giovedì 25 novembre 2010

l'arte di arrangiarsi

The occupation has ended, with a whimper. Classes began again today as everyone had expected, the desks had been put back in their rightful places, the signs removed from the windows. I came into my fifth year class and asked, "Soooo, what have you guys been up to?" The answers included: staying at home to play video games, playing poker, and attending the assemblies organized by the students.

The assemblies included a meeting with some of the immigrants who had been occupying an old factory smokestack near my home to protest the new curfew in their neighborhood, a rapper who found solace in music during his time in prison, and a scholar of the Piazza Fontana bombing. An assortment of political causes, insomma. Then this morning, instead of having classes for the fourth and fifth hour as usual, the students held an assembly for the whole school outside on the basketball court and requested that the teachers join them.

I went with Giovanna, my teacher, and watched as an intrepid group of students with a microphone implored their peers to come up and share their thoughts about the occupation, about the reform, or about politics in general, with no success. The teachers who had braved the cold stood on the edges, a few smoking, while the others watched from inside or waited it out in the teachers' lounge. The kids sat in a big ring around the basketball court, talking to each other in lowered voices, staring back at their friends with the mic, but no one wanted to come and share their views. Those who actually had articulated thoughts maybe were too shy. They are teenagers, after all. Giovanna and I had a giggle, thinking that now these kids were experiencing a little bit of what we deal with every day: the difficulty of making adolescents talk.

As they repeatedly lectured the others about standing up for their rights and how they should be ashamed that they wouldn't speak, Giovanna and I began to talk about Italy in general. She said that the students were protesting (in part at least) the debt owed to the school, but the truth is, there just isn't any money. People do work all the time, she said, that simply isn't paid. There's no money. Berlusconi pushes private schools to funnel money towards the church and private enterprise. Only immigrants are willing to pay taxes. There's corruption everywhere. And people just won't speak up. She said Italy has always possessed l'arte di arrangiarsi, the ability to worm out of even the most dire problems, but maybe it is getting too bad. Maybe Italy is losing its art.

She said that she thought the families would always be what holds Italy together, what gives it the ability to adjust. She looked around at the teenagers before us and said that the situation is bad, people don't have work, so they depend on their parents. And their parents, with their pensions and what little extra money they might have, support them, shelter them.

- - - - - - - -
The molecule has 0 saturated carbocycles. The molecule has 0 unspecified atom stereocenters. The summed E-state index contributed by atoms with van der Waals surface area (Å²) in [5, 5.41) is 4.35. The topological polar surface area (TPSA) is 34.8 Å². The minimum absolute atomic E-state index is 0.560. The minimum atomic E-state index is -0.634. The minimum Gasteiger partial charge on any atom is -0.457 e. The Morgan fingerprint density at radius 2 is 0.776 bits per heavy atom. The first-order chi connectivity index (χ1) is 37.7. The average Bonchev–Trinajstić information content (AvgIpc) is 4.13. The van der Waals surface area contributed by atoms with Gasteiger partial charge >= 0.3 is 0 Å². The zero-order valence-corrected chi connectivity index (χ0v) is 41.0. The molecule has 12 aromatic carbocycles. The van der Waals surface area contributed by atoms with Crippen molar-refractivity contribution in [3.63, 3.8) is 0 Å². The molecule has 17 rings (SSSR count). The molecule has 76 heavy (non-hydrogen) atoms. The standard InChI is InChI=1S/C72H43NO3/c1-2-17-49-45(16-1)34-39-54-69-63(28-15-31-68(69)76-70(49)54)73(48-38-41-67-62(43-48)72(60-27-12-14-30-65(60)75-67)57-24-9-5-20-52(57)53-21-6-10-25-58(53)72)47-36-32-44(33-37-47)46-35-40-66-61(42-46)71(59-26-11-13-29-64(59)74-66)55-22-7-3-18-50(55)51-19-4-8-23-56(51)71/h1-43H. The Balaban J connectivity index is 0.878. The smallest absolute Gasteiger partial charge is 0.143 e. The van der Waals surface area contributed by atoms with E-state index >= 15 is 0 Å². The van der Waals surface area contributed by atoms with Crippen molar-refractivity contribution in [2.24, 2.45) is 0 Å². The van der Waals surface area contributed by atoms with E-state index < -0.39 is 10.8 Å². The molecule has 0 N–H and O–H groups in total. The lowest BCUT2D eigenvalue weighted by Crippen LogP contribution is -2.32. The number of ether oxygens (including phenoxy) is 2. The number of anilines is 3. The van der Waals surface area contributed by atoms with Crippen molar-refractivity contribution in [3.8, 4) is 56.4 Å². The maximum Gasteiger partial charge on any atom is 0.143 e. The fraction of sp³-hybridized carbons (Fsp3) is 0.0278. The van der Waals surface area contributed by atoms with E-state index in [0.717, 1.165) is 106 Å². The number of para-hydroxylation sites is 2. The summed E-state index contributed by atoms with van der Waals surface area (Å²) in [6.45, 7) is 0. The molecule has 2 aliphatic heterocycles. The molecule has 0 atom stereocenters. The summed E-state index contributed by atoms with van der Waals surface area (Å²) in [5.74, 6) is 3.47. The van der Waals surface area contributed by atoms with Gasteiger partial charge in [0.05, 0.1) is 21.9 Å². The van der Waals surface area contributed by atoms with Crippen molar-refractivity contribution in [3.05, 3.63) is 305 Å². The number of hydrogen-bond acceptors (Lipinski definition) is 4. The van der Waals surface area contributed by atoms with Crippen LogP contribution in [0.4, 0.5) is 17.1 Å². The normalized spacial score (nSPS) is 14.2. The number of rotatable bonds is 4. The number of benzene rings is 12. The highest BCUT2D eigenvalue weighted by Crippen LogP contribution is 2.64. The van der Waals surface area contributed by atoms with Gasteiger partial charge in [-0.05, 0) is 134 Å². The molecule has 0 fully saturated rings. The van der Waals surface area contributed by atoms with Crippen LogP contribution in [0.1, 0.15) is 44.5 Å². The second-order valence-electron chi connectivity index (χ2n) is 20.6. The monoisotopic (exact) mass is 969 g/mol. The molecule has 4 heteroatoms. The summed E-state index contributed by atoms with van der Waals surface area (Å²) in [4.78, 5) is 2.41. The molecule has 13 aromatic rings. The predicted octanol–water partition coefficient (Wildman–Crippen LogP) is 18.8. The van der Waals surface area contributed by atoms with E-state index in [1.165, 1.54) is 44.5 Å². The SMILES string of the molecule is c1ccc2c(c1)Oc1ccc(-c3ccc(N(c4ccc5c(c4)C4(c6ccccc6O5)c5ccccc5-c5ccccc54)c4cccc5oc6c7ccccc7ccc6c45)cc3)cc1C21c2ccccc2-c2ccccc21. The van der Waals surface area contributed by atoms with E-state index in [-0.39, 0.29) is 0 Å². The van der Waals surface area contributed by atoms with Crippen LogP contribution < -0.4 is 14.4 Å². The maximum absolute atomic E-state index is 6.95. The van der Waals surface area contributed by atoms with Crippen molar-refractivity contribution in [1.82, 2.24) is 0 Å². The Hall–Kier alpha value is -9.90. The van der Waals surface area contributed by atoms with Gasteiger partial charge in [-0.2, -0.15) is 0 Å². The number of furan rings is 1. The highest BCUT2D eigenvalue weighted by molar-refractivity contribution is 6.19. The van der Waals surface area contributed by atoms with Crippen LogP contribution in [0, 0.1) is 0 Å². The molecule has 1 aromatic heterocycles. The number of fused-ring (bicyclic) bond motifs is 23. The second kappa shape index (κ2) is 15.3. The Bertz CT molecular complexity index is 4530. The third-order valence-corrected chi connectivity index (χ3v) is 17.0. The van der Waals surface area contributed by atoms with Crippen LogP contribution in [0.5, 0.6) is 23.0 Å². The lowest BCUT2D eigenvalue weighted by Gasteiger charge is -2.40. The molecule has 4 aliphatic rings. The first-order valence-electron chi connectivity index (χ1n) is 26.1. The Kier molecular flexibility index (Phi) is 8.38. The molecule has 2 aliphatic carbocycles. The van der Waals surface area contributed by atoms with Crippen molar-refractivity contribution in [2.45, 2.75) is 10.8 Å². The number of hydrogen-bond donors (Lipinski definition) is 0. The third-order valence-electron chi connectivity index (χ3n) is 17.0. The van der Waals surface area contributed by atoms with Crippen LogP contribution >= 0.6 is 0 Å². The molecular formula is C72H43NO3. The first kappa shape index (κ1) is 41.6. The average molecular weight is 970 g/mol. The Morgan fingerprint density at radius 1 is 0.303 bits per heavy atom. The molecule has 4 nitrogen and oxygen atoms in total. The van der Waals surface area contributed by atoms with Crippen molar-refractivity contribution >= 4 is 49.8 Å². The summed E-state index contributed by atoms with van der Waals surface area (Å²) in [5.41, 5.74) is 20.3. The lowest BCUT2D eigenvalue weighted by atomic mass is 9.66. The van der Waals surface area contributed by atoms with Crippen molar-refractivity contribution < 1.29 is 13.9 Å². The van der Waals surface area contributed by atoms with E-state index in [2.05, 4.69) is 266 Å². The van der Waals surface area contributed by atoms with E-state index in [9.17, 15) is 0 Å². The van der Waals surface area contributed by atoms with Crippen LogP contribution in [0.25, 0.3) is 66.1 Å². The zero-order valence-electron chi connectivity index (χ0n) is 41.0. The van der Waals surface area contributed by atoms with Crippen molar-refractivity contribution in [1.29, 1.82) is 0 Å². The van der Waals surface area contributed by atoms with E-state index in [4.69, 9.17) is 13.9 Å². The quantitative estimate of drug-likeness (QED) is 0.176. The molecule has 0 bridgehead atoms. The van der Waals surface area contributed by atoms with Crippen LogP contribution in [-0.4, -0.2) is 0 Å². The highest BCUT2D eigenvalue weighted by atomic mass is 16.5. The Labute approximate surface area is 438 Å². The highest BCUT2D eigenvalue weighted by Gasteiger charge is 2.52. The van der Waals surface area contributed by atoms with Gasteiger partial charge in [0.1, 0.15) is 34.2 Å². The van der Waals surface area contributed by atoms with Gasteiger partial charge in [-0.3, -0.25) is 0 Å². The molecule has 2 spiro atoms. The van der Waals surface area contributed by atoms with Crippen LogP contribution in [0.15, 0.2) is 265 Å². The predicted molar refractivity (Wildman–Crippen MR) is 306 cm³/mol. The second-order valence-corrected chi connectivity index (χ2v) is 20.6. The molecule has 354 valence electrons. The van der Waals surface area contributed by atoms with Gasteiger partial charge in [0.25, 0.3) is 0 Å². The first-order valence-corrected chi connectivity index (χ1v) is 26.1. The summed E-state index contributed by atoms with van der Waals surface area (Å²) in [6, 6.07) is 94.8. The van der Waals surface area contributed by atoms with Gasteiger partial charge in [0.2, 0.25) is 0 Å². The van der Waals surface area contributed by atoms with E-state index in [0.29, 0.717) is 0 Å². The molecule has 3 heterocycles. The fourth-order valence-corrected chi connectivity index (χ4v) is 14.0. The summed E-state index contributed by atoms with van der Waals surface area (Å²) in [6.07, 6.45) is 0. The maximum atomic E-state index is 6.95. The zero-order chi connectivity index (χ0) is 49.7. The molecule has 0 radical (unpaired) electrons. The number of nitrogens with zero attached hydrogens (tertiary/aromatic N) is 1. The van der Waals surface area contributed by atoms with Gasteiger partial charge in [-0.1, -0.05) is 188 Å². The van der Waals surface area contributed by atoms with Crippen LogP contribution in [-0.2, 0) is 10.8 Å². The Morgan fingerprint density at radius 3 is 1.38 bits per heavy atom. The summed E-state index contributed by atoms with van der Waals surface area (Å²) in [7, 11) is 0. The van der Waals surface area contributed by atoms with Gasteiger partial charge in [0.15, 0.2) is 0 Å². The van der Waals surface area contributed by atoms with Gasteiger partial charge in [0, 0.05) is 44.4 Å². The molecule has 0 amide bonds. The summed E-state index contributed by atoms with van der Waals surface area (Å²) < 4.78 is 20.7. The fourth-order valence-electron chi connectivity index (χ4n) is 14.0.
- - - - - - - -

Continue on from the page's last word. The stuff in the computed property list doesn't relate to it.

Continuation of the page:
We spoke about immigrants, the school system, and politics, both in the United States and Italy. Giovanna said that she, ormai, has become a bit of a pessimist about the way the world is going.

We ended up going inside because Giovanna was beginning to feel the cold. I came back down to hear the last bit of the assembly, but it didn't seem like they had made much progress in cajoling their fellows to speak. A pair of my students came up to me to ask me what I thought as a foreigner. I told them that they had great power, being able to shut down a school even for three days is impressive, but they needed to organize and get productive, don't waste those precious days.

But what do I know? My only act of rebellion in high school was dying my hair blue.

martedì 23 novembre 2010

volantino dell'occupazione

This is a volantino that I found in the school yesterday that explains some of the reasons for the occupation. It says:

As everyone knows the school reform is causing enormous difficulties for Italian schools...
Specifically in our school:
Halving of the funds for projects like theater, photography, dance, and school newspaper that now have to pay for themselves to prevent their extinction
170,000 euros owed by the government to the school Cremona-Zappa
Financial problems that lead to the cancellation of school trips (over 2 days long) and remedial courses
No funds to repair laboratory equipment
No money to buy and maintain photocopiers, to which every student has the right.

These are just some of the problems that our school has and they will continue to grow if we don't make our voices heard...NOW!!

skuola okkupata!

The students have taken over my school!

I received a message from my tutor, Giovanna, yesterday saying oggi i ragazzi sono in autogestione quindi non venire per il first, today the kids are self-teaching so don't come for class. Autogestione, like last year? I thought. Don't you guys plan these things ahead of time?

I came to school anyway because I needed to pick up and photocopy a few things. I left my bike at Cremona, noting the large number of bicycles out front and thinking, Weird, people saw a glimpse of blue sky and decided to ride to school? I went first to Zappa, the school next door, and so didn't notice anything else strange.